There’s a reason everyone talks about focusing on your breathing, and it’s not just because oxygen is essential. It’s so easy to be in the middle of a stressful conversation, bumper-to-bumper traffic, or even watching a stressful scene in a movie, and realize that you’ve been holding your breath. When you do this, the muscles responsible for breathing are restricted by tension and only allow air into the top part of the lungs, increasing blood pressure and cortisol levels. Instead, when you remember to take a few deep breaths in and out to level yourself off, you’re practicing the third TIPP technique, Paced Breathing. By taking longer, deeper breaths (usually five or six per minute) and directing air throughout the lungs, vagal nerve activity is increased and cognition, decision-making, heart rate, and stress levels are improved. This is especially effective whenever you exhale longer than you inhale (breathing in for four seconds and out for six seconds, for example). As annoying as it can feel to be told to “take a deep breath” when all you want to do is breathe fire, it’s not bad advice – and luckily, it’s a tool that can be taken everywhere.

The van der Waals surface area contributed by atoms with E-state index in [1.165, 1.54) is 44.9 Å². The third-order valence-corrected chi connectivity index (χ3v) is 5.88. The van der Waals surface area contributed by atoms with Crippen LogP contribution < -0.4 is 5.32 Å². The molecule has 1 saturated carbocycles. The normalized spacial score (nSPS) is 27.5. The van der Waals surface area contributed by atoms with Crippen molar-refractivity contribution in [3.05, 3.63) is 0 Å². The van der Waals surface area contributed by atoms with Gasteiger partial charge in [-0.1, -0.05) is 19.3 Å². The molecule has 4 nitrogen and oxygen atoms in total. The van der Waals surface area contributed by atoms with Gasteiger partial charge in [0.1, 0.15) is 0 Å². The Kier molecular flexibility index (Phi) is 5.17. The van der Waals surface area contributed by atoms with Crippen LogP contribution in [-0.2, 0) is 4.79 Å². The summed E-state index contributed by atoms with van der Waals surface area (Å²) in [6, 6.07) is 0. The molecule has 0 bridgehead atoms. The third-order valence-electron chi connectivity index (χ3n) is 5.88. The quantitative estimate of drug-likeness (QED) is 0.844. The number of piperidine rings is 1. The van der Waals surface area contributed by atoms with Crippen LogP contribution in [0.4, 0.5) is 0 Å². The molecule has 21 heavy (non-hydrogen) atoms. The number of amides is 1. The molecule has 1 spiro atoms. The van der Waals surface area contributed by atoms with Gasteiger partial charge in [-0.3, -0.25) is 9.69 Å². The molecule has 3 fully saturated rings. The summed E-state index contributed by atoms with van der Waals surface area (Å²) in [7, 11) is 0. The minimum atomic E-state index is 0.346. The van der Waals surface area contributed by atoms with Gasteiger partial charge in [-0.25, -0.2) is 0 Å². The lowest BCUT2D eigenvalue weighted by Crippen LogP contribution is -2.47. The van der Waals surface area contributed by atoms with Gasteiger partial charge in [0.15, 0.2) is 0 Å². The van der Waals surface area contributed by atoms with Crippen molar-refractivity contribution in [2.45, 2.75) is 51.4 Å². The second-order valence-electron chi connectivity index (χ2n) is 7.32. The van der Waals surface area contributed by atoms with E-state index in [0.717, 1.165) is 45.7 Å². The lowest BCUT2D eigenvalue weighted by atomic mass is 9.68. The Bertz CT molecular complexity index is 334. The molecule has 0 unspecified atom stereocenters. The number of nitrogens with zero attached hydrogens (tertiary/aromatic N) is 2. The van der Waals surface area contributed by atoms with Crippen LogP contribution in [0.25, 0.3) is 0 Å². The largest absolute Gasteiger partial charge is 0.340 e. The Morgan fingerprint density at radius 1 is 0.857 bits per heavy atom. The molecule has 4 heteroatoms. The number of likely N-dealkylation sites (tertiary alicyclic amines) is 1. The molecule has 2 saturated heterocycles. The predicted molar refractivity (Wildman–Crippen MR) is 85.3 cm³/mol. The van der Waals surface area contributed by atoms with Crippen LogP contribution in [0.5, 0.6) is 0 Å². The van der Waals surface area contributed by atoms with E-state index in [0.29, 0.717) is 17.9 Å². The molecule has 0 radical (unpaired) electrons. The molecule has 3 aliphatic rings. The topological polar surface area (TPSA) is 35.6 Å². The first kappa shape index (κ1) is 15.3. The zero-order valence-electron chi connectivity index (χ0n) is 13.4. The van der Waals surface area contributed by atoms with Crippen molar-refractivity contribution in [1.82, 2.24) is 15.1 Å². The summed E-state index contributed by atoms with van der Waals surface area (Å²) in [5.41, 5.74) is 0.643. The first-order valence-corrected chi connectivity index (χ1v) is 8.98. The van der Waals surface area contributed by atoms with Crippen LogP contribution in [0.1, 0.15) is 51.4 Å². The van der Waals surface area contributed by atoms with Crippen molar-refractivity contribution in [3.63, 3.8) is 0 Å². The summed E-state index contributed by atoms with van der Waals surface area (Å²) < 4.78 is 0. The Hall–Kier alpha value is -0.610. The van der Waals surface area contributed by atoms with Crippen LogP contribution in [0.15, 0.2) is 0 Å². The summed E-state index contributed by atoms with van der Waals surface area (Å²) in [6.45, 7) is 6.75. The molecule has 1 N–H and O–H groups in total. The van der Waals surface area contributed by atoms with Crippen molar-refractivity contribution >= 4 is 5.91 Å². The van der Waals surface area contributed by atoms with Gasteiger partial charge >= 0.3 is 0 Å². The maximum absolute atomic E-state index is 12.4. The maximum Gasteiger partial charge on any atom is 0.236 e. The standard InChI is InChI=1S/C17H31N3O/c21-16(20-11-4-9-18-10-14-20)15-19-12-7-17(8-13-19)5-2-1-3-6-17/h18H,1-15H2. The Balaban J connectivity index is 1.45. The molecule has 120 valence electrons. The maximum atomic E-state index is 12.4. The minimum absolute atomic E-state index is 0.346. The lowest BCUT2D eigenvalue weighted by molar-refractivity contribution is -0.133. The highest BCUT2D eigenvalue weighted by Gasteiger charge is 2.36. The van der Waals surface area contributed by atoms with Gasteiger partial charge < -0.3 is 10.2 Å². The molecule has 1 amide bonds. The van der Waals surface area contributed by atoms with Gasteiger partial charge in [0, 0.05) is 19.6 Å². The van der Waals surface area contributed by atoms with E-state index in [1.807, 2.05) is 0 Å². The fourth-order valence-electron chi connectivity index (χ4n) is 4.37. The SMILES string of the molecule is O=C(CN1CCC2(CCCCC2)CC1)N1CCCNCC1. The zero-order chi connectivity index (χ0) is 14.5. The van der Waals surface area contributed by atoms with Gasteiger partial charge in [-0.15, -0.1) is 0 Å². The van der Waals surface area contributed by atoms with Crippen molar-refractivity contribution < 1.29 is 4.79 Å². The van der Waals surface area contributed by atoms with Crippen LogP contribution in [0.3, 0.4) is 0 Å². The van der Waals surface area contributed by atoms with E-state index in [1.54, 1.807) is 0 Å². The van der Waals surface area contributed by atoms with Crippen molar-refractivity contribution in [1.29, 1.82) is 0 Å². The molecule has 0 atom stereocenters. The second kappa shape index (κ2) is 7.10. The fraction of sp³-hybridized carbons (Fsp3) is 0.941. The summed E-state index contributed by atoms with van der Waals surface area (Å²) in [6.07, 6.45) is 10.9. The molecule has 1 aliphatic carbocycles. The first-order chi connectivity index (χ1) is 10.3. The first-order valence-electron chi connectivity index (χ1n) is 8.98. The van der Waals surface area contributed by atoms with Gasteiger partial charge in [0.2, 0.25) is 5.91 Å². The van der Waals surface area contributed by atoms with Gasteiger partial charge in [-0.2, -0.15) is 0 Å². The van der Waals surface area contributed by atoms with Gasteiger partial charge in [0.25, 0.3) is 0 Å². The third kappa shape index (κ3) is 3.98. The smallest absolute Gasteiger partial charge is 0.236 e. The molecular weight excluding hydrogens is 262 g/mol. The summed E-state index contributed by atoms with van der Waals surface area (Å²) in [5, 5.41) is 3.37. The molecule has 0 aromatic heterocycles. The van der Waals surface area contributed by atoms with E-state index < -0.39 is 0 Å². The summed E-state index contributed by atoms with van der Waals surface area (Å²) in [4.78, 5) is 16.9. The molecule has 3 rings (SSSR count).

Paired Muscle Relaxation